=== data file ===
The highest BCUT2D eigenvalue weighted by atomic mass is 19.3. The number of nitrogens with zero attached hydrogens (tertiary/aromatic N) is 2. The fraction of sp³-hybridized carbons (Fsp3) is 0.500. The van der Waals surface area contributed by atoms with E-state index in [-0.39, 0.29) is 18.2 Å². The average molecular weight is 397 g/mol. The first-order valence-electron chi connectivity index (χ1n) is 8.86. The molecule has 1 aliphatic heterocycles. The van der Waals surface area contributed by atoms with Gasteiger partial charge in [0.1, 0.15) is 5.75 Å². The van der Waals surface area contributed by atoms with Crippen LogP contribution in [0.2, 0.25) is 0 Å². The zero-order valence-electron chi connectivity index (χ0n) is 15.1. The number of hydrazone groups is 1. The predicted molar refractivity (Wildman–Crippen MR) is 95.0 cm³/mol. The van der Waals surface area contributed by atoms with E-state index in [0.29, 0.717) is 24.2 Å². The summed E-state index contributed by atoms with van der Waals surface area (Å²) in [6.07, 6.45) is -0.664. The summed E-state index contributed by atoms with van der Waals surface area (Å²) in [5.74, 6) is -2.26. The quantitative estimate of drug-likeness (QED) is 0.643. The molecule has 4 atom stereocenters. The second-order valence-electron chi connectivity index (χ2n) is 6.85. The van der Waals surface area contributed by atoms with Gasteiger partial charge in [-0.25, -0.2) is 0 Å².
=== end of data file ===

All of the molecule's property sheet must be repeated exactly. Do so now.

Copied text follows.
The highest BCUT2D eigenvalue weighted by atomic mass is 19.3. The number of nitrogens with zero attached hydrogens (tertiary/aromatic N) is 2. The fraction of sp³-hybridized carbons (Fsp3) is 0.500. The van der Waals surface area contributed by atoms with E-state index in [-0.39, 0.29) is 18.2 Å². The average molecular weight is 397 g/mol. The first-order valence-electron chi connectivity index (χ1n) is 8.86. The molecule has 1 aliphatic heterocycles. The van der Waals surface area contributed by atoms with Gasteiger partial charge in [0.1, 0.15) is 5.75 Å². The van der Waals surface area contributed by atoms with Crippen LogP contribution in [0.2, 0.25) is 0 Å². The zero-order valence-electron chi connectivity index (χ0n) is 15.1. The number of hydrazone groups is 1. The predicted molar refractivity (Wildman–Crippen MR) is 95.0 cm³/mol. The van der Waals surface area contributed by atoms with E-state index in [0.29, 0.717) is 24.2 Å². The summed E-state index contributed by atoms with van der Waals surface area (Å²) in [6.07, 6.45) is -0.664. The summed E-state index contributed by atoms with van der Waals surface area (Å²) in [5.74, 6) is -2.26. The quantitative estimate of drug-likeness (QED) is 0.643. The molecule has 4 atom stereocenters. The second-order valence-electron chi connectivity index (χ2n) is 6.85. The van der Waals surface area contributed by atoms with Gasteiger partial charge in [-0.25, -0.2) is 0 Å².